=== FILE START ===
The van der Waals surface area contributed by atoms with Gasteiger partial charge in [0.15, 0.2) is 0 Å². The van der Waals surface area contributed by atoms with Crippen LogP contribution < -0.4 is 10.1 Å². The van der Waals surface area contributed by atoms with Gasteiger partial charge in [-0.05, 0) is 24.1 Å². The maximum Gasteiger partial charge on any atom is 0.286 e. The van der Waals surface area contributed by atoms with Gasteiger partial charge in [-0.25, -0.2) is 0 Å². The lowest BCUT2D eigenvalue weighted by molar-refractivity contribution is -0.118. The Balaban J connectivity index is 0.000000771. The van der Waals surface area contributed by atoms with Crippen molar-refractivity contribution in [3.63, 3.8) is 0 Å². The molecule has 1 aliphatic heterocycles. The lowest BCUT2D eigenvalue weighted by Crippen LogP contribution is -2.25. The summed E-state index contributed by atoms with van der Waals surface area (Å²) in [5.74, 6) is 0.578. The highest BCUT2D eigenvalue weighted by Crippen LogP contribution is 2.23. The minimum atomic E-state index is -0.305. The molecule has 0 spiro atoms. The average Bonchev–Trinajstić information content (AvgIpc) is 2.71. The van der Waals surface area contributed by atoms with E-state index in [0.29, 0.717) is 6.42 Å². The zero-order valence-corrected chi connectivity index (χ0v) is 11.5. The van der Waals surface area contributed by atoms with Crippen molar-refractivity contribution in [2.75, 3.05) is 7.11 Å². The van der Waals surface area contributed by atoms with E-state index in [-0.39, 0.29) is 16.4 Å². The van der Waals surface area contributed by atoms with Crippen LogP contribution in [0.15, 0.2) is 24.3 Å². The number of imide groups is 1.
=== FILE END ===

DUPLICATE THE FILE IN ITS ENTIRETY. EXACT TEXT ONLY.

The van der Waals surface area contributed by atoms with Gasteiger partial charge in [0.15, 0.2) is 0 Å². The van der Waals surface area contributed by atoms with Crippen LogP contribution < -0.4 is 10.1 Å². The van der Waals surface area contributed by atoms with Gasteiger partial charge in [-0.05, 0) is 24.1 Å². The maximum Gasteiger partial charge on any atom is 0.286 e. The van der Waals surface area contributed by atoms with Gasteiger partial charge in [-0.25, -0.2) is 0 Å². The lowest BCUT2D eigenvalue weighted by molar-refractivity contribution is -0.118. The Balaban J connectivity index is 0.000000771. The van der Waals surface area contributed by atoms with Crippen molar-refractivity contribution in [3.63, 3.8) is 0 Å². The molecule has 1 aliphatic heterocycles. The lowest BCUT2D eigenvalue weighted by Crippen LogP contribution is -2.25. The summed E-state index contributed by atoms with van der Waals surface area (Å²) in [5.74, 6) is 0.578. The highest BCUT2D eigenvalue weighted by Crippen LogP contribution is 2.23. The minimum atomic E-state index is -0.305. The molecule has 0 spiro atoms. The average Bonchev–Trinajstić information content (AvgIpc) is 2.71. The van der Waals surface area contributed by atoms with E-state index in [0.29, 0.717) is 6.42 Å². The zero-order valence-corrected chi connectivity index (χ0v) is 11.5. The van der Waals surface area contributed by atoms with Crippen molar-refractivity contribution in [2.75, 3.05) is 7.11 Å². The van der Waals surface area contributed by atoms with E-state index in [-0.39, 0.29) is 16.4 Å². The van der Waals surface area contributed by atoms with Crippen LogP contribution in [0.15, 0.2) is 24.3 Å². The number of imide groups is 1.